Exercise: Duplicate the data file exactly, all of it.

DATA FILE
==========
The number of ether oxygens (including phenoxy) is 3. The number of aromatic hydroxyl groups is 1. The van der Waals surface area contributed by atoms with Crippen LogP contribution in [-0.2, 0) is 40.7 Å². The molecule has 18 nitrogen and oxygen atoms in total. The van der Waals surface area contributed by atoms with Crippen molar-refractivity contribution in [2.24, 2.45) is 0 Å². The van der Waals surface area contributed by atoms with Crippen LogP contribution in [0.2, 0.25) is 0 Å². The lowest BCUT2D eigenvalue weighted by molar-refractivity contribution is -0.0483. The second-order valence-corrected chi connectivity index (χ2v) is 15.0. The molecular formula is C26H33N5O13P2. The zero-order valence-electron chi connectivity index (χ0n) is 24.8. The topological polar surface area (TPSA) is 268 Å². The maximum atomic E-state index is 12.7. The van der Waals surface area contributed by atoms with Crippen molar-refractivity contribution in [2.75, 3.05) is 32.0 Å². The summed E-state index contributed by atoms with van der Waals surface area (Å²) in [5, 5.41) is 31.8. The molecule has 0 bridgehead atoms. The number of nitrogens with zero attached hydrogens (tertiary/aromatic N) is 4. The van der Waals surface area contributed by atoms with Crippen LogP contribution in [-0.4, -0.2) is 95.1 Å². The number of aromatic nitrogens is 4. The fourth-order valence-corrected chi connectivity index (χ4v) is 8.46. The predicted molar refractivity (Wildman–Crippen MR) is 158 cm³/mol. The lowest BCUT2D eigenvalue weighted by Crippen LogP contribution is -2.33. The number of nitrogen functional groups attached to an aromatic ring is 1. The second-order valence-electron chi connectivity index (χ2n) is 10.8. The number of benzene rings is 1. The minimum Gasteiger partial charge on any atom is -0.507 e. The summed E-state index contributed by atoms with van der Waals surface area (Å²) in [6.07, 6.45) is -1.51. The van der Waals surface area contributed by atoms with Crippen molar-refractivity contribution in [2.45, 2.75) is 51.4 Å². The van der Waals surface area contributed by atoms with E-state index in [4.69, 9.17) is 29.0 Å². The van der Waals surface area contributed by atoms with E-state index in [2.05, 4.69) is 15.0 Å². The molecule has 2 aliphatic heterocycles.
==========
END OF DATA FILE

The number of ether oxygens (including phenoxy) is 3. The number of aromatic hydroxyl groups is 1. The van der Waals surface area contributed by atoms with Crippen LogP contribution in [-0.2, 0) is 40.7 Å². The molecule has 18 nitrogen and oxygen atoms in total. The van der Waals surface area contributed by atoms with Crippen molar-refractivity contribution in [2.24, 2.45) is 0 Å². The van der Waals surface area contributed by atoms with Crippen LogP contribution in [0.2, 0.25) is 0 Å². The lowest BCUT2D eigenvalue weighted by molar-refractivity contribution is -0.0483. The second-order valence-corrected chi connectivity index (χ2v) is 15.0. The molecular formula is C26H33N5O13P2. The zero-order valence-electron chi connectivity index (χ0n) is 24.8. The topological polar surface area (TPSA) is 268 Å². The maximum atomic E-state index is 12.7. The van der Waals surface area contributed by atoms with Crippen molar-refractivity contribution in [2.75, 3.05) is 32.0 Å². The summed E-state index contributed by atoms with van der Waals surface area (Å²) in [5, 5.41) is 31.8. The molecule has 0 bridgehead atoms. The number of nitrogens with zero attached hydrogens (tertiary/aromatic N) is 4. The van der Waals surface area contributed by atoms with Crippen LogP contribution in [-0.4, -0.2) is 95.1 Å². The number of aromatic nitrogens is 4. The fourth-order valence-corrected chi connectivity index (χ4v) is 8.46. The predicted molar refractivity (Wildman–Crippen MR) is 158 cm³/mol. The lowest BCUT2D eigenvalue weighted by Crippen LogP contribution is -2.33. The number of nitrogen functional groups attached to an aromatic ring is 1. The second-order valence-electron chi connectivity index (χ2n) is 10.8. The number of benzene rings is 1. The minimum Gasteiger partial charge on any atom is -0.507 e. The summed E-state index contributed by atoms with van der Waals surface area (Å²) in [6.07, 6.45) is -1.51. The van der Waals surface area contributed by atoms with Crippen molar-refractivity contribution in [2.45, 2.75) is 51.4 Å². The van der Waals surface area contributed by atoms with E-state index in [4.69, 9.17) is 29.0 Å². The van der Waals surface area contributed by atoms with E-state index in [2.05, 4.69) is 15.0 Å². The molecule has 2 aliphatic heterocycles.